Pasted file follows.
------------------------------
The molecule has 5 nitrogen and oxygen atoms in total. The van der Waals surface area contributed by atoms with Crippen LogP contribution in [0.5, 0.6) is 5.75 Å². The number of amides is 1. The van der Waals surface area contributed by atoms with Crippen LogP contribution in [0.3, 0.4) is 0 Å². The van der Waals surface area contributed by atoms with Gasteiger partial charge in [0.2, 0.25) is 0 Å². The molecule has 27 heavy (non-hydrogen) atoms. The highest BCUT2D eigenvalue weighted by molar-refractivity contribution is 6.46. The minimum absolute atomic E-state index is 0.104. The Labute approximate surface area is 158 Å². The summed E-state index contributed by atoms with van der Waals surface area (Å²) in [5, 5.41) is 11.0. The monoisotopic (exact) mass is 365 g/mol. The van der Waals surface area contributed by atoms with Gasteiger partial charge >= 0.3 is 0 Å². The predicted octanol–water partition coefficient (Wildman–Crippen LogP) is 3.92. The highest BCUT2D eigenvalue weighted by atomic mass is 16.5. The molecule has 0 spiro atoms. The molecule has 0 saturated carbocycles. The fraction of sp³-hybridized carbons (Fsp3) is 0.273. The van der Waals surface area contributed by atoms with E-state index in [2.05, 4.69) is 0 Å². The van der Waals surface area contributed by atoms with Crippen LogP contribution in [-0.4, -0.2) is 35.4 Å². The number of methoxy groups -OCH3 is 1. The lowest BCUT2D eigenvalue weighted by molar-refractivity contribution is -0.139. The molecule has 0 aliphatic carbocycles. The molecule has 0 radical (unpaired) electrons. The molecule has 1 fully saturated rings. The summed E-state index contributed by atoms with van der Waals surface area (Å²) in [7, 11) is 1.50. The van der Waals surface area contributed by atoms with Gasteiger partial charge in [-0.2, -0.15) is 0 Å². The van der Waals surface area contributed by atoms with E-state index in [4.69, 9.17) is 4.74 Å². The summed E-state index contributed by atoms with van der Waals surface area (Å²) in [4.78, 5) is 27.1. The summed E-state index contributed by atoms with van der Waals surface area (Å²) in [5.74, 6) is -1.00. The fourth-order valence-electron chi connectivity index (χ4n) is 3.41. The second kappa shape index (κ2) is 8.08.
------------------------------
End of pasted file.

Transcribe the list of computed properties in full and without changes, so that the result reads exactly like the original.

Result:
The molecule has 5 nitrogen and oxygen atoms in total. The van der Waals surface area contributed by atoms with Crippen LogP contribution in [0.5, 0.6) is 5.75 Å². The number of amides is 1. The van der Waals surface area contributed by atoms with Crippen LogP contribution in [0.3, 0.4) is 0 Å². The van der Waals surface area contributed by atoms with Gasteiger partial charge in [0.2, 0.25) is 0 Å². The molecule has 27 heavy (non-hydrogen) atoms. The highest BCUT2D eigenvalue weighted by molar-refractivity contribution is 6.46. The minimum absolute atomic E-state index is 0.104. The Labute approximate surface area is 158 Å². The summed E-state index contributed by atoms with van der Waals surface area (Å²) in [5, 5.41) is 11.0. The monoisotopic (exact) mass is 365 g/mol. The van der Waals surface area contributed by atoms with Gasteiger partial charge >= 0.3 is 0 Å². The predicted octanol–water partition coefficient (Wildman–Crippen LogP) is 3.92. The highest BCUT2D eigenvalue weighted by atomic mass is 16.5. The molecule has 0 spiro atoms. The molecule has 0 saturated carbocycles. The fraction of sp³-hybridized carbons (Fsp3) is 0.273. The van der Waals surface area contributed by atoms with E-state index in [2.05, 4.69) is 0 Å². The van der Waals surface area contributed by atoms with Crippen LogP contribution in [-0.4, -0.2) is 35.4 Å². The number of methoxy groups -OCH3 is 1. The lowest BCUT2D eigenvalue weighted by molar-refractivity contribution is -0.139. The molecule has 0 aliphatic carbocycles. The molecule has 0 radical (unpaired) electrons. The molecule has 1 fully saturated rings. The summed E-state index contributed by atoms with van der Waals surface area (Å²) in [7, 11) is 1.50. The van der Waals surface area contributed by atoms with Gasteiger partial charge in [-0.2, -0.15) is 0 Å². The van der Waals surface area contributed by atoms with E-state index in [4.69, 9.17) is 4.74 Å². The summed E-state index contributed by atoms with van der Waals surface area (Å²) in [4.78, 5) is 27.1. The summed E-state index contributed by atoms with van der Waals surface area (Å²) in [5.74, 6) is -1.00. The fourth-order valence-electron chi connectivity index (χ4n) is 3.41. The second kappa shape index (κ2) is 8.08.